The Ministry of Crab is nestled within the pleasant oasis of the Old Dutch Hospital in Colombo, within walking distance of many international hotel chains. It is no wonder that the restaurant is usually packed full of tourists and reservations are required.
It is no secret that the majority of customers are here for that plump mud crab which they proudly line up as going up to 3kgs. Strangely we didn’t see any fresh crab tanks around, even though river prawns and their cousins are openly displayed.
We begin with a heaping of curried river prawns. This is accompanied by Kade bread which one drenches in that savoury bath, and before long all the curry is wiped clean from the bowl.
Next comes the stars of the show. We went for the more economical option of the Large (900g) crab done 2 styles. Each crab will be setting you back about USD30-40. Being from Singapore where the chilli crab originated from, we decided that we might be better off trying something different.
The outcome is decidedly finger smacking good. You will spend the next 20-30 minutes gnawing and breaking crab. Don’t bother ordering beer before your meal because it will be lukewarm by the time you are done.
Don’t forget to take a picture with the cool bib provided. If anything, this was definitely the highlight of any Colombo trips for the Eatvestigator.
Ministry of Crab Old Dutch Hospital Colombo Daily – 12pm-3.30pm, 5pm-11pm
Right opposite Singapore’s Sembawang coast is this al fresco seafood restaurant on stilts that offers a somewhat scenic view of the Johor straits and shipyards in Singapore. The restaurant is set amidst a sleepy fishing village of the Orang Asli (Malaysia’s true aboriginals) whom this eatvestigator observed digging the mud for some of the “fresh” catch which are supplied to the restaurant.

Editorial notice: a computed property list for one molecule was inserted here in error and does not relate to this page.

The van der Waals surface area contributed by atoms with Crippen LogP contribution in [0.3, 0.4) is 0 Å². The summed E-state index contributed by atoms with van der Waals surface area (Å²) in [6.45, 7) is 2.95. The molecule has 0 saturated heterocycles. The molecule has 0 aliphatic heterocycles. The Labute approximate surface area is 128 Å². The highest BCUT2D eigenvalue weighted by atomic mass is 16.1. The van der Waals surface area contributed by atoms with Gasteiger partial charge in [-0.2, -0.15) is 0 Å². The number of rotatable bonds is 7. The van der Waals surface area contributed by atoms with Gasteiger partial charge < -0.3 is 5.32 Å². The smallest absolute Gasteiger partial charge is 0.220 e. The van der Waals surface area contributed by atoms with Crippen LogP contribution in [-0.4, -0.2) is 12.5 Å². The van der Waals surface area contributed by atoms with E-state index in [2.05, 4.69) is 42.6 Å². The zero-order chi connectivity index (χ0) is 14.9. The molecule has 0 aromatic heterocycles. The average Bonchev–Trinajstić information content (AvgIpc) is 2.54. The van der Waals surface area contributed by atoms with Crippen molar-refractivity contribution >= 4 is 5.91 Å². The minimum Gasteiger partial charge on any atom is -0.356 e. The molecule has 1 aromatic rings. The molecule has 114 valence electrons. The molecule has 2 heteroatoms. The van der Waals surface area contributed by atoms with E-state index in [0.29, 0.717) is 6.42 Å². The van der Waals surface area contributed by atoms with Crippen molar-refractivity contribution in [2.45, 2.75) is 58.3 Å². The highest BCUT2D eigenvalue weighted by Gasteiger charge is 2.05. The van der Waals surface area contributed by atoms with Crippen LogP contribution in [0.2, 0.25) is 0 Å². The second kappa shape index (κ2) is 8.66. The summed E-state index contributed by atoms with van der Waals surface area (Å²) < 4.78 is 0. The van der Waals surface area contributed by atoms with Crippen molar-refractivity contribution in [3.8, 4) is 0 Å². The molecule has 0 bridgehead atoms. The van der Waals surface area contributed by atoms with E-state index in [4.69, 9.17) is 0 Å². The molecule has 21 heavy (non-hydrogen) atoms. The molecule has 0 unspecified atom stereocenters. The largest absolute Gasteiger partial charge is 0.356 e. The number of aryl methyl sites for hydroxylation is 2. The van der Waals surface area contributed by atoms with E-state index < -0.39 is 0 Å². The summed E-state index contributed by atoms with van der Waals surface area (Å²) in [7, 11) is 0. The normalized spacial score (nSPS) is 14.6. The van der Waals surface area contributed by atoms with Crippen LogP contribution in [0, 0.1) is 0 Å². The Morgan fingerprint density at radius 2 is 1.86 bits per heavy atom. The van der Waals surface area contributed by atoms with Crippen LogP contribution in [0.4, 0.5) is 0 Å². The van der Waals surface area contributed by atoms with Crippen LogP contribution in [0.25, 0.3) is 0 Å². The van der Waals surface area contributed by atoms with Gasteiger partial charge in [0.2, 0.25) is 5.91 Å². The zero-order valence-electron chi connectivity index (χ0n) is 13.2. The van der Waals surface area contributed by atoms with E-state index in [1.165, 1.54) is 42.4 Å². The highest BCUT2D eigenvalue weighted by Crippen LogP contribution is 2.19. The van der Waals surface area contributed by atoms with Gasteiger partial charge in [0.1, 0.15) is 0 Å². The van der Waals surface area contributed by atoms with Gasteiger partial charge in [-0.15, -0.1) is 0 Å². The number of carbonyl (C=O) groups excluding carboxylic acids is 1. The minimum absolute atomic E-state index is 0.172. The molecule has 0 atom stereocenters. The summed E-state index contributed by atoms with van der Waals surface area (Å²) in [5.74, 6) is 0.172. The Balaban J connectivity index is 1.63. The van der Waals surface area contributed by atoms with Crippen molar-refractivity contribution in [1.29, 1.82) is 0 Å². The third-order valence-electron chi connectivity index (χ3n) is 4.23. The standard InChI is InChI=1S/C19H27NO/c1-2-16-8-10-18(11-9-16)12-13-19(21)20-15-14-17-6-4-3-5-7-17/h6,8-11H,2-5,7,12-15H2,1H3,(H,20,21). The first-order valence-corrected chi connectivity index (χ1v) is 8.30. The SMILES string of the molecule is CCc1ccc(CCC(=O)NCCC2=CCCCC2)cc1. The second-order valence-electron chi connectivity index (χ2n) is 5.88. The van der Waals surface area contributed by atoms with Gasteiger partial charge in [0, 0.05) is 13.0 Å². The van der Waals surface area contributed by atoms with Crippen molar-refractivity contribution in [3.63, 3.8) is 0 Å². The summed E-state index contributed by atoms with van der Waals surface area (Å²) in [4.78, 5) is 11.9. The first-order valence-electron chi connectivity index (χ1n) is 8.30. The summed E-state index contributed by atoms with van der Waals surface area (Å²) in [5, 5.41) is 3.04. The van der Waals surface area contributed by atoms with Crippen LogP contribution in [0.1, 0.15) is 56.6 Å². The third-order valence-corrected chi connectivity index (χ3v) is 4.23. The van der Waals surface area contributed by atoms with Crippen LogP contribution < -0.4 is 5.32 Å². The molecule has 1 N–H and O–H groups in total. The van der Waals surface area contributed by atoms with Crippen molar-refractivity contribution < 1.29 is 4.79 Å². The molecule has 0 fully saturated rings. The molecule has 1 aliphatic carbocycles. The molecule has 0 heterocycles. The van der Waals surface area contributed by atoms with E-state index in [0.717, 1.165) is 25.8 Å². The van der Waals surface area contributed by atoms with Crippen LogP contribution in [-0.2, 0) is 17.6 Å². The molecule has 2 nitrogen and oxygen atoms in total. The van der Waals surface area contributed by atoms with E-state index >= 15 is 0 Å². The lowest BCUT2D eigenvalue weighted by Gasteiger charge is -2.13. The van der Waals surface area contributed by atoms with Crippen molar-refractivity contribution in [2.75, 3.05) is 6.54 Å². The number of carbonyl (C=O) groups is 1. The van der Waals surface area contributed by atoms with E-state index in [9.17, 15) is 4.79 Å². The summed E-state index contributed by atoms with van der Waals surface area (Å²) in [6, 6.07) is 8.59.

The location is a good 30 minutes away from the Causeway by car, single one way taxi fare is approximately RM30-40 depending on your haggling skills. The main reason to venture here is for the reasonably fresh seafood that is about half price of what you get in Singapore. There are in fact a few other restaurants in the vicinity but this was observed to be the most crowded (for good reason).
As with any respectable seafood restaurant, prices are prominently displayed alongside the live produce. It is this eatvestigator’s opinion that restaurants which refuse to prominently display prices have the utmost intentions of fudging their calculations and you often end up with astronomical prices.
Grouper, mud crabs and clams are in great abundance. There are about 4 categories of mud crabs that vary from the smallest to the largest. The cheapest being RM3/100g, upsizing to RM5/100g, RM7/100g, RM10/100g. The cheapest are the first to be gone, so the eatvestigator’s party went with the RM7 ones. Boy they were huge.
First blood was the whole grouper (RM100, ~SGD39), steamed in Teochew style. Very sweet and fresh, well executed.
The obligatory prawns (RM45, ~SGD18) were never particularly impressive every single time that the eatvestigator has been here. Get them if you are not broke and just want some variety.
We also had crabs done in two different styles, the first being salted egg york, the second being chilli. The eatvestigator preferred the former, but both had their merits. Both dishes utilised 3 crabs each, totalling approximately 3.5kg for a grand total of RM231 or SGD90 for both. This is approximately half of Singapore price.
It is obligatory when having chilli crab to also have fried mantous for dipping with the sauce. These were pretty addictive and the party ended up having a second helping.
We arrive at the most pertinent aspect of the venture across the straits. There was crab, fish, prawn, cuttlefish, and assorted vegetable stir fries, even coconuts. For a meal of 11 persons, this worked out into about RM50 ~SGD19 a person. Truly Malaysia boleh value. Beware, cash only and make sure you pre-arrange a ride back if arriving by taxi.
1, Kampung Orang Asli, Telok Jawa, Masai, Johor Baru
11.30am ~ 11.30pm